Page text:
For anyone who’s enjoyed this tasty candy comes today’s delicious article on the latest things to talk about in 40k: Necrons and 6th Edition. Now, I haven’t gotten a look at the leak myself but I’ve kept on a close eye on those rumors I see circulating, and I’ve looked the Necron codex over in great detail (mainly because it’s my first army outside of my beloved Ravens.)
With this in mind, I’ve noticed something very interesting and that is how the Necron codex is one of the last codices of 5th edition any way you slice it. Knowing GW and that such codices as Deamons and Orks were fully written with 5th in mind, I began to look into how the Necron codex has been written with 6th in mind. If the rest of the blogosphere has anything to say about it, the Necron codex is good but still lacking and limited. Sites will advocate the use of tesla weaponry extensively and tell you to utilize the court of the overlord for harbingers of destruction to ensure that you have enough ranged anti-tank to crack open the other player’s metal boxes and zap their dudes with...
Certainly these lists are capable, even in the wake of the FAQ telling them that scarab farms are good, just not stupid good. Needless to say, GW is pleased to see that Crypteks and the boxes to make your own are selling like hotcakes, in addition to the very impressive Ark model (it’s awful to build but extremely rewarding.) That said, when we examine some of the 6th edition rumors, we see that GW has marketed this codex in a remarkable fashion. First and foremost among these rumors is the fabled remake of rapid fire. In 5th edition, rapid fire is on the “less than good” scale of things in many peoples’ opinions. It means that unless you have something like S&P or outright Relentless, moving neuters almost all of your effective ranged firepower. For armies like Necrons and Tau who don’t hold up well in close combat, having to wait until charge range until your squad fires at full effectiveness is a bitter pill to swallow. The rumor for 6th edition is that rapid fire will be altered such that if you move, you can either take one shot at maximum range or two at up to half range. If your unit sat still, it can fire two shots at maximum range. What this means for the Necrons is that while at present, many people gobble up the Tesla-mortals, due to the relative uselessness of the gauss blaster variety, come 6th edition, they will either break all of their pretty models, or head out to buy more immortals to build for the new meta.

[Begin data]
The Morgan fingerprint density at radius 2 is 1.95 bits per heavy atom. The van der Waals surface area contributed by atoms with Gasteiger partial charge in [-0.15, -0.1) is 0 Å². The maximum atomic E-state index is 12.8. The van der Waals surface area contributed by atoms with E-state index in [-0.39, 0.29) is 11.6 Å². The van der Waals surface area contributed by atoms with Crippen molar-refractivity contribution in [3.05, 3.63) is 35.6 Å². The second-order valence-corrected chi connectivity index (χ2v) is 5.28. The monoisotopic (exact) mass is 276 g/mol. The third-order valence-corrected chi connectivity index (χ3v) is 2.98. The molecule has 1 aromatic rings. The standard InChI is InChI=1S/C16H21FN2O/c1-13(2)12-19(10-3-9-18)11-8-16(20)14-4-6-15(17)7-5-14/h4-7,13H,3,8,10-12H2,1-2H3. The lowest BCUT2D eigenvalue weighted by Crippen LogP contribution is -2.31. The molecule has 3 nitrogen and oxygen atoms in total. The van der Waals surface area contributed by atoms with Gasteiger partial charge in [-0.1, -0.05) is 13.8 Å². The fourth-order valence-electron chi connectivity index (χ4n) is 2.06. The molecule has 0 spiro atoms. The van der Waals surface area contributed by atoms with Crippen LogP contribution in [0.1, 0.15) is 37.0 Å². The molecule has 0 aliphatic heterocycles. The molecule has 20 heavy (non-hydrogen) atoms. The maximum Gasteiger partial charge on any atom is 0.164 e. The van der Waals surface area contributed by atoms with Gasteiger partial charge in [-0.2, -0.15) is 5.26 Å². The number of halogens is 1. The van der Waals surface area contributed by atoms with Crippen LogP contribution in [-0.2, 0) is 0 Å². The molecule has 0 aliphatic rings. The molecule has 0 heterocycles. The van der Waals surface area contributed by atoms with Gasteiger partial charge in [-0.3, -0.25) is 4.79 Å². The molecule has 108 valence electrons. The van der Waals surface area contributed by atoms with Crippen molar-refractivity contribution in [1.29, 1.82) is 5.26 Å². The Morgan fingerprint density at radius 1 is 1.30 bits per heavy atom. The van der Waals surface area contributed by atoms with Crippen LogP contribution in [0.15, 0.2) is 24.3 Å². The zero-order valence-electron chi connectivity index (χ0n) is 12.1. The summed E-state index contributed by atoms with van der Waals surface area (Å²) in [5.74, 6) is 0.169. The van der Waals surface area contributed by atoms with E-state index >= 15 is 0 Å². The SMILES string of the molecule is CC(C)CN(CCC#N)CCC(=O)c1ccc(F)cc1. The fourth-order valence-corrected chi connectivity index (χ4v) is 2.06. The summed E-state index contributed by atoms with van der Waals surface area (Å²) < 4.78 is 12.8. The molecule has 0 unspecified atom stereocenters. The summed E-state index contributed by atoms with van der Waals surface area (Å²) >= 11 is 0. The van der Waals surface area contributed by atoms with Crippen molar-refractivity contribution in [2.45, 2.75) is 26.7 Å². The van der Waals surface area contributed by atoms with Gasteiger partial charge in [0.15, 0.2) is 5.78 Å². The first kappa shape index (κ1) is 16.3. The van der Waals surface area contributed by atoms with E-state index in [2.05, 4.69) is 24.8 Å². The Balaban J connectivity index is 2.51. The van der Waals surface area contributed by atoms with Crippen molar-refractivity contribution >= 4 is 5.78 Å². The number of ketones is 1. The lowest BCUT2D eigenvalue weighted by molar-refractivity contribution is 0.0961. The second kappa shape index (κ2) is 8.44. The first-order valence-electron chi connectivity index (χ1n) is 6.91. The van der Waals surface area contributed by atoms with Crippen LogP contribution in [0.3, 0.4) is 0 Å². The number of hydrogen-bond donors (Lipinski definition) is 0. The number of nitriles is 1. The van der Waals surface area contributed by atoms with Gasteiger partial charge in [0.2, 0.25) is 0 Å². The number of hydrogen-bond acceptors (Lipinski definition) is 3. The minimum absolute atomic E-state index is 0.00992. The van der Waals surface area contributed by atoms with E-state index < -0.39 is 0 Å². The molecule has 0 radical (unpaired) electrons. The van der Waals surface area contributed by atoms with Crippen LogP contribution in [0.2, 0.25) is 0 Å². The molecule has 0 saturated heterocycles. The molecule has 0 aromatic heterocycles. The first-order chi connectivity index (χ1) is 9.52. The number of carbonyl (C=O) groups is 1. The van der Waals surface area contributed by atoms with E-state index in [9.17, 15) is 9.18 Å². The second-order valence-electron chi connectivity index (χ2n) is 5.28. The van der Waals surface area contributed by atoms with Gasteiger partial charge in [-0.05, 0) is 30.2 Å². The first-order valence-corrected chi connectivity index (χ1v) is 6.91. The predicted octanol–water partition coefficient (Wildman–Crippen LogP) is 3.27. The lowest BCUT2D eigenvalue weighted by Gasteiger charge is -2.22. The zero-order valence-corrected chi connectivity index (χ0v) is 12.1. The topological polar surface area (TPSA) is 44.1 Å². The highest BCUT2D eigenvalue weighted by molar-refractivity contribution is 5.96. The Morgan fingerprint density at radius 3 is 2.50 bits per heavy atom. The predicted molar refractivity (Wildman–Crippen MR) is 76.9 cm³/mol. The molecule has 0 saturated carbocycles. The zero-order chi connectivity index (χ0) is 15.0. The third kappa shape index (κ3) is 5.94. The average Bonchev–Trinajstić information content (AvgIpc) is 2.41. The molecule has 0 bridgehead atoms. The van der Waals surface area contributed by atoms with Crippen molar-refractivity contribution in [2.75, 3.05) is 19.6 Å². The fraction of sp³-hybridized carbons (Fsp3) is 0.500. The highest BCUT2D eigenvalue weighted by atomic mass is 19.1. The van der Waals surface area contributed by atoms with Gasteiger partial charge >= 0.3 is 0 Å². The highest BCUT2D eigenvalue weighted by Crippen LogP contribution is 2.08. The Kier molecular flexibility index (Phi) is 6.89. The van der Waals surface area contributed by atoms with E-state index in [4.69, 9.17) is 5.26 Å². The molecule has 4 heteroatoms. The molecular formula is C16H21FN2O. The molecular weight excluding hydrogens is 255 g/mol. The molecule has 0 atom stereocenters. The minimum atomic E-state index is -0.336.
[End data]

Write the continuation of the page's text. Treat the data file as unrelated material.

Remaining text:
Whilst still on the subject of the immortal box, it is worth noting that many of the rumors surrounding 6th edition will make deathmarks very much worthwhile. Right now, they’re good, but far from amazing. At 19 points per model, you really are paying for a few tricks that don’t quite work yet. In order to capitalize on their Hunters from Hyperspace rule, you’ll want multiple squads so that they’ll pick up on each others’ targets. This means that their points tend to add up very quickly. But what toys will 6th give them to make them more enticing? The first is that their ability to reactively deep strike when an enemy enters from reserves will, in theory, translate to some manner of overwatch type of action. Suddenly the predators leap out from their ethereal suspension to disintegrate the synapses of their foes. With their weapons of choice now referenced comes the second half and that is the rumors of sniper rules allowing the firers to influence the wound allocation of their victims. Imagine a Blood Angels player bringing in his troops swiftly on the wing, only to find that his undying foe has laid a cunning trap for him. In the chaos of deep strike, suddenly the deathmarks have slain the sergeant, sanguinary priest, or meltaguns.
From here, we touch on a final closing rumor. Recall that the internet says that the Necron codex lacks reliable ranged anti-tank, save for harbingers of destruction. This is not necessarily the case. Heavy Destroyers are still present in the codex and still have a gauss lascnnon strapped to their now jump infantry bodies. They may be taken mixed in with standard Destroyers at no more than 3 to a squad, and take a fast attack slot now. That said, they cost 60 points per and have a rather perplexing special rule: Preferred Enemy: Everything! For those of us familiar with 5th edition, we were befuddled at why a so obviously ranged combat specialist model set was outfitted with something to help in close combat. This rule lends credence to the rumor that Black Templar got bumped up on the update schedule to make sure that they got their vows doctored before Preferred Enemy begins applying to the shooting phase too. I don’t know about you, but buffing the already solid shooting capability of a very durable and mobile firing platform sounds like a win to me. Add to the fact that right now, the best source for this kind of a buff is a model that doesn’t yet exist (the Triarch Stalker, which I’m sure GW hopes to sell), and you’ve got some strong argument as to some the turns 6th edition will be taking with everyone’s favorite metal zombies.